I am interested in looking more closely at what Luhmann says about society organized by stratification. We can take Florence as a case study.
In A History of Florence, John M. Najemy writes
From at least the early thirteenth century Florence’s history was dominated by a competition, more intense and longer-lasting than similar confrontations elsewhere in Italy, between two distinct but overlapping political cultures and classes: an elite of powerful, wealthy families of international bankers, traders, and landowners organized as agnatic lineages; and a larger community of economically more modest local merchants, artisans, and professional groups organized in guilds and called the popolo.
The development of the elite and the popolo (“the people”) is a case of co-evolution. To quote Najemy again,
elite and popolo . . . emerged and developed in constant dialogue and conflict.
We might think of the elite as having existed for centuries before the popolo emerged, but from a systems-theory perspective this would not be accurate, because the elite was not the elite until the popolo emerged. The elite and popolo are not things-in-themselves, but are rather observed as differences.; they are products of a distinction made by an observing system. The same can be said for the European aristocracy more generally.
When looking at the late 13th century, historians draw a new distinction within the elite between old and new–the old elite’s wealth based in land and the new elite’s wealth based in trade and banking. Here we see beginnings of the modern economic system,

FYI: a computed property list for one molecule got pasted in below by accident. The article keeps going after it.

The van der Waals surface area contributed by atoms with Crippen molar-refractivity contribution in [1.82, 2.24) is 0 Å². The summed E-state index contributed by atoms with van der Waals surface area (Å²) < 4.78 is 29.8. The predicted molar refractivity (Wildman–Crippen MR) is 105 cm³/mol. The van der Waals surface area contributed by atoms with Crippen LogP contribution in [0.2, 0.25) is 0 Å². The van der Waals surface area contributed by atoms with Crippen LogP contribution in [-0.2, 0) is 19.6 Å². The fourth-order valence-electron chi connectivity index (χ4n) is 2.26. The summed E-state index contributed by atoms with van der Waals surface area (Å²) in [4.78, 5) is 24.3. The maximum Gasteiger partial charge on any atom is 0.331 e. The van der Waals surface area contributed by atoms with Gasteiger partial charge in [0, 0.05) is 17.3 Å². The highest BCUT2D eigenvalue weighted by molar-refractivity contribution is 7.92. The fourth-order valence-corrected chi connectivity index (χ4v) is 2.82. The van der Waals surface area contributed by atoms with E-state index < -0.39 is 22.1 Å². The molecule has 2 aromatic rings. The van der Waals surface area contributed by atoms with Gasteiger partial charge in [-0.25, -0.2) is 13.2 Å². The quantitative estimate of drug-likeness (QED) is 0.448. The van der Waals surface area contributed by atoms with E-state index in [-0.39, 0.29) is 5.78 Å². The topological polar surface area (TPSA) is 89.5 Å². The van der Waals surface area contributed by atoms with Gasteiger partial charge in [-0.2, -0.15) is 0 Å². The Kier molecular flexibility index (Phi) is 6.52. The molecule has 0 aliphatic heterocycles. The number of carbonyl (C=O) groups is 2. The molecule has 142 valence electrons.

According to Najemy,
The emergence of this new plutocracy made Florentines acutely conscious of the difference within the elite between older families with limited connection to commerce and newer ones whose wealth exceeded anything previously seen and whose mercantile activities were radically transforming Florentine society and the city’s relationship to the outside world.
The social system known as organizations has a long history. In a stratified society, status is centered in the family. But in self-constituted organizations, people without powerful families or patrons could find protection.
Thirteenth-century Italy witnessed an explosion of self-constituted associations: the spontaneous formation of societies and organizations for purposes that ranged from religious devotion (confraternities) to security (armed neighborhood companies) to resistance against the economic pressure of grasping bishops (rural communes) to the protection of collective interests by practitioners of the same trade or business (guilds). These were not the exclusive property of the popolo, as elites also joined confraternities and guilds. But armed neighborhood companies, rural communes, and the great majority of guilds emerged from the need to find collective strength in such associations by those who lacked powerful families. Throughout communal Italy the popolo depended chiefly on armed companies and guilds to advance its interests.
In the guilds we see the development of a secular morality. As Najemy writes,
In the 1230s each Calimala merchant periodically renewed his promises, sworn on the gospels, to “acknowledge, observe, and implement everything that the consuls of the merchants of Calimala shall require of me within the terms of their office,” never to defraud creditors, to observe and conduct themselves in accordance with the guild’s statutes, and to advise the consuls “as best I know how” whenever requested. The first rubric of the oldest surviving complete redaction of statutes of a Florentine guild, the 1296 constitution of the used-cloth dealers (Rigattieri), preserves their oath: “I who am or will be of this guild swear on the holy gospels to hear, give heed to, and observe any and all just and honorable commands and decrees” of the consuls and not to defraud creditors.